British elections were May 6. Hopefully, the questionable photos that were spread throughout the campaign by at least one political party will cease in the future.
This time, the Liberal Democrats said that parliamentary candidate Dominic Hannigan, who is photographed talking to a doctor in an election pamphlet, is actually talking to a model dressed up as a doctor.
Wales Online reported Hannigan is running against incumbent Labour Welsh Secretary Alun Michael.
The BBC reported April 23 the first time the Liberal Democrats got in trouble for a fake campaign photo when they were called out for using a party employee to portray a nurse in Cardiff North MP candidate John Dixon’s campaign materials. The political party said they did so to highlight their “commitment” to the National Health Service.
They got in trouble again just a few days later. The BBC reported April 26 that Welsh Liberal Democrat leader Kirsty Williams and candidate Jenny Willott were called out for being featured in promotions with a person portraying a police officer. Again, that person was not an actual police officer either.
The Belfast Telegraph reported April 26 that former Welsh Liberal Democrat leaders told BBC Radio Wales’s Good Morning Wales program that “The photograph isn’t a lie. The photograph is of someone dressed as a police officer. The point is all it’s meant to do is to attract your eye to the text that’s around it.”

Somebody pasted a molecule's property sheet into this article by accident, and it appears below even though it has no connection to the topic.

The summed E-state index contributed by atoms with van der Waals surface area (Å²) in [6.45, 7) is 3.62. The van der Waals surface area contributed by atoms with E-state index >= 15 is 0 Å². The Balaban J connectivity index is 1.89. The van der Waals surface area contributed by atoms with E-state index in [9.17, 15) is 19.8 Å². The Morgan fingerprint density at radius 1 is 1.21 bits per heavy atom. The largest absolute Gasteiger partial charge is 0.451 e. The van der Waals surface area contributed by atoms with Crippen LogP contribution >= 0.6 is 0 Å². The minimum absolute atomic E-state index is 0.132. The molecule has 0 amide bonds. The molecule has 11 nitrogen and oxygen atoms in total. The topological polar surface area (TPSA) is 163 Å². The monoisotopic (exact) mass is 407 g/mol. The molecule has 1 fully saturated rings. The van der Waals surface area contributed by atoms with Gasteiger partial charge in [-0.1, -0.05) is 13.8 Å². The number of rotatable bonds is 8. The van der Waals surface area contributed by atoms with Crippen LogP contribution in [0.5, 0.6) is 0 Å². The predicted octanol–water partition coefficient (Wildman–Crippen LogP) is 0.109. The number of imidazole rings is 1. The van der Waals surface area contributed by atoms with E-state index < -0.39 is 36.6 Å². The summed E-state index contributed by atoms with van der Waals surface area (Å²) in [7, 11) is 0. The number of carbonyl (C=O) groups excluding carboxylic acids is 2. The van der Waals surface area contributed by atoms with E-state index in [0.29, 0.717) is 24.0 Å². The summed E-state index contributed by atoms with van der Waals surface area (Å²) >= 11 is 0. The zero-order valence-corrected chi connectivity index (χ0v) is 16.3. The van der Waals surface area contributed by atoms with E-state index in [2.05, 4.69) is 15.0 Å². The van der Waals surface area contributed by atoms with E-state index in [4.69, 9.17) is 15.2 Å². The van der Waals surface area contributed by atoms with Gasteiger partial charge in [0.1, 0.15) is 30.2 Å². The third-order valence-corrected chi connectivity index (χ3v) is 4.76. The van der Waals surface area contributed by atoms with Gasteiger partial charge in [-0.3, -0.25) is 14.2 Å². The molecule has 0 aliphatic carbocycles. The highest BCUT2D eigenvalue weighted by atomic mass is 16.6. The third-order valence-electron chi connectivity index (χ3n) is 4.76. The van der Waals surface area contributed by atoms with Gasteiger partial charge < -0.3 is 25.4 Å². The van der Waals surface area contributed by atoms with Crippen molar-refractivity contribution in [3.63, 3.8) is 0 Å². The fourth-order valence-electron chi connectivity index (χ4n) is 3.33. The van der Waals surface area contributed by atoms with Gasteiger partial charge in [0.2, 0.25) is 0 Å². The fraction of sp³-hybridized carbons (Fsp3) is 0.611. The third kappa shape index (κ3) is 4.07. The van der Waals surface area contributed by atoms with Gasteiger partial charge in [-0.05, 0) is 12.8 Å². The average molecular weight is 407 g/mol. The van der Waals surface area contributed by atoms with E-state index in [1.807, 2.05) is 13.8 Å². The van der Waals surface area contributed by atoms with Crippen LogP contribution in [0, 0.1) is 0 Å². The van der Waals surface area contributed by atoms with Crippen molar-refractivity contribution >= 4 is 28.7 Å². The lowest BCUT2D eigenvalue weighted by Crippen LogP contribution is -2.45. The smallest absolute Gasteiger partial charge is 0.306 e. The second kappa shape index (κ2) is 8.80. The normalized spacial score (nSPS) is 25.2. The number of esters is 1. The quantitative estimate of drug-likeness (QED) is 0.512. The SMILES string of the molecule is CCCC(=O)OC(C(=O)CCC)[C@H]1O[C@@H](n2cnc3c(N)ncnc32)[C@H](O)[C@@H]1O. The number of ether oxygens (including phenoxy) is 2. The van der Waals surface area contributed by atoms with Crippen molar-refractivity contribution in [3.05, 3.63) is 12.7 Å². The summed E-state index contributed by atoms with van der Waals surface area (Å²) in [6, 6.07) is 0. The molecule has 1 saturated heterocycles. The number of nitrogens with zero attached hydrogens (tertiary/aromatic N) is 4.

Is it acceptable for political candidates to suggest scenes that didn’t happen? Do fake photos introduce a new level of skepticism to politics? And if it’s OK to spread fake photos, do those politicians need to disclose that the photos aren’t legitimate?
The BBC reported that a Liberal Democrats spokesperson said the use of “’illustrative photographs’ was strictly limited to the policy areas of health and policing.” Well, in that case …
Wales Online reported that Welsh Labour campaign coordinator Wayne David said “While I fully understand the Liberal Democrats have always struggled to find real, frontline public servants willing to act as advocates for their policies on election material, the time really has now come to say enough is enough, and the leaflet impersonations should come to an end. Fake nurses, fake policemen, fake doctors? It rather begs the question if anything they printed on their leaflets was real at all.”
But, Welsh Labour isn’t exactly so innocent either, Wales Online reported. Apparently, that party has also doctored campaign photos as well. According to Wales Online, Labour Welsh superimposed photos of Peter Hain and Albert Owen on scenes from the Welsh island of Anglesey in leaflets.
Wales Online reported that a Welsh Liberal Democrat spokesperson said that “As the Labour Party demonstrated with ‘photo- shopped’ images on their website, illustrative photos are used to highlight a particular commitment of a political party. In this case, the photo was taken to illustrate Liberal Democrat commitment to protecting the NHS in Wales.”
The Labour Party used a party worker and member to “pose as an ordinary constituent in their leaflets,” Wales Online reported.
The BBC reported that Tories weren’t aware of any fake photos in their promotional materials.
StinkyJournalism reported last month that Colorado politician Andrew Romanoff got in trouble after it was revealed that his campaign Web site featured doctored photos. The final photo was a collection of photos Photoshopped together, which moved minorities closer to Romanoff. Romanoff removed the photos from his Web site two days after reports of the Photoshopping broke.